Is there a simple way to get universal healthcare in this country? In a word, yes. Or rather, in two words: moral commitment. If we were to make a moral commitment to what is, after all, only the fair, humane, equitable thing to do, author/reporter T. R. Reid told an audience at San Francisco’s Commonwealth Club today, there would be no problem.
Reid, a reporter for the Washington Post, documentary film maker and NPR commentator, was in town to promote his new book, “The Healing of America: A Global Quest for a Better, Cheaper and Fairer Health Care .” In it he tells the story of his journey around the world in the company of a painful shoulder, consultations about which were his introduction to personal encounters with health care systems of every sort. He also met with government representatives and policy makers across several continents. It is an informative and highly readable (no pun intended, that’s just an appropriate adjective) book.
Reid outlined the four primary models of health care currently in existence on our small planet, each with different versions of who pays and who provides. In Britain’s socialized medicine model, health care is the government’s job and it does both. A “mirror image” of this plan is that put into place in Germany shortly after the country was established in the late 18th century, a “National Health System” in which the providers — doctors, clinics, etc. — are private but the payer — government — is public. Workers are covered through their employers. One advantage to both, Reid points out, is that everyone buys into preventive care. He told of British ads asking passersby if their feet hurt, and urging them to visit a podiatrist right away if so; “It’s free.” Or commercials featuring a coughing “Mum” and giving a phone number to call so a nurse may visit. “It’s free.” Each is aimed at diagnosing other illnesses early, and/or preventing the spread of disease.
The Canadian Medicare (that’s where Lyndon Johnson got the name for our elder care) system now copied by Australia, Taiwan and others would have had Reid waiting an long as a year for consultation and treatment of his shoulder. Although he proclaimed his pain to be a very present issue, it was not seen as an urgent need to the primary care doctor he consulted. It is this often extensive wait for non-urgent care that is most criticized (especially by Americans) about the Canadian system. But Reid got a Canadian answer to that. “We Canadians,” he was told, “don’t mind waiting, as long as rich Canadians have to wait as long as poor Canadians.”
The fourth model cited is the out-of-pocket model, which Reid illustrated with a story of climbing a mountain in Nepal to seek shoulder relief. At the top of the mountain, in an extremely simple one-room building with its four walls painted in four different colors, the doctor explained his payment was generally in whatever the patient could afford. Someone relatively well off might pay in funds, others in whatever they had. Many of the patients could pay only by painting the facility, the doctor said; they seldom had the same color of paint, and thus the many-hued room.
“We have them all,” Reid told a hushed audience: Native Americans and veterans have the British/NHS; over-65, the Canadian Medicare; working people, Germany’s system. But 40+ million Americans have medical care equivalent to Afghanistan or Angola, and tens of thousands of Americans die every year because they cannot afford medical care.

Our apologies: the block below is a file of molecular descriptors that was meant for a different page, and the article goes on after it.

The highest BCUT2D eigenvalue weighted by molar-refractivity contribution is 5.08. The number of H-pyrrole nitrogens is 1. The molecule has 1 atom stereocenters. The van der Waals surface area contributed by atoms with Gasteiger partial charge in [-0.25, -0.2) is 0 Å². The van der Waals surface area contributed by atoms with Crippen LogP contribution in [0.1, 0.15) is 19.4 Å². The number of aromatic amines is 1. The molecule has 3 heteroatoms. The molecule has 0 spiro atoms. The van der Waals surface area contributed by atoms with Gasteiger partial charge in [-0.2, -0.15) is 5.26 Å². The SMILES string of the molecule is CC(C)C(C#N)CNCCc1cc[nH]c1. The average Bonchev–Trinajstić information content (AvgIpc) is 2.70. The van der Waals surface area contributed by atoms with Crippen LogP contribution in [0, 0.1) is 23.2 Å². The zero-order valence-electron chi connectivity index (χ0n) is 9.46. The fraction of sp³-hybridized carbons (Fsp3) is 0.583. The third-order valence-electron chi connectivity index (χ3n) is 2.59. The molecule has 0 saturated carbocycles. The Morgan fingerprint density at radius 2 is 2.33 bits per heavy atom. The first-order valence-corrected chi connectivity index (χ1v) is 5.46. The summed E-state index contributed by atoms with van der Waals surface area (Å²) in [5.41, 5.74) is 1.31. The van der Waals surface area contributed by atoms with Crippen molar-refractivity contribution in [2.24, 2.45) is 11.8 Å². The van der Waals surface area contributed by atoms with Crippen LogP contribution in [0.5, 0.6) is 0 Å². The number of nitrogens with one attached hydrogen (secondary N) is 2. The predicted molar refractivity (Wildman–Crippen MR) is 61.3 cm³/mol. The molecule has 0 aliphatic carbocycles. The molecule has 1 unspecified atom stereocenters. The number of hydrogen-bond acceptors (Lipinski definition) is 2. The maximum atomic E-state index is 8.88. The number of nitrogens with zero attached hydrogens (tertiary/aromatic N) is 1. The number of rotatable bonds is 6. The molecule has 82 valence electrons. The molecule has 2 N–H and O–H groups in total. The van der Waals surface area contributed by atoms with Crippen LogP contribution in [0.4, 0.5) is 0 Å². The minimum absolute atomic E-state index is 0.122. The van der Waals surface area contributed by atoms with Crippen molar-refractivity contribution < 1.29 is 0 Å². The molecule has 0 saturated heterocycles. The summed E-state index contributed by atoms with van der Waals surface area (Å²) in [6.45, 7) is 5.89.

One audience member called Reid on that issue, saying hospitals were required to treat people who came to them, but he was not backing down. True, he replied, if someone is actively dying or about to give birth, hospitals cannot turn him or her away. But for cases (such as one cited at the beginning of The Healing of America) of lupus, or diabetes, or in countless other instances, the inability to pay for necessary care causes ongoing pain and death for thousands.
Other audience questions raised the illegal immigrant issue. In most countries, it simply would not be an issue, he said. Citing Britain as an example, he said “you get (care) whether you’re a citizen or not.” Reid also said the public option is a non-issue elsewhere, because “you don’t need it.” And he threw in another few illustrations that argue for reform: In Britain, you have to cover everyone, you have to pay every claim, and you have to pay every claim fast. In Switzerland, if a claim is not paid within five days, the next month’s premium is free. In Germany you have a choice of well over 100 insurance companies; if you don’t like one, you simply switch to another.
Having set out to answer the question of how other countries provide health care for all of their citizens, Reid said he then turned to the why. Why every other wealthy, industrialized, developed country in the world has universal coverage and the U.S. does not. Others have it, he said, because “they think it’s fairer, equitable, humane, just — and these are moral issues. Health care reflects a country’s moral values.”
It was clear that Reid, like most in his audience, sees the U.S. as having moral values. “If we had the political will,” he commented, “other countries could show us the way.”
But the author was pessimistic about the possibility of universal care coming out of the current reform efforts. Asked how it might somehow come to the U.S., he said it could well be the way Canada’s plan came about; “we might get it state by state.” The Californians listening might have taken heart. Twice that state has passed single payer plans, only to have them vetoed by their governor. Reid suggested that other states might also be ready to implement statewide health coverage.
As to his painful shoulder, its current status was not given. Presumably, it will be necessary to read the book to find out.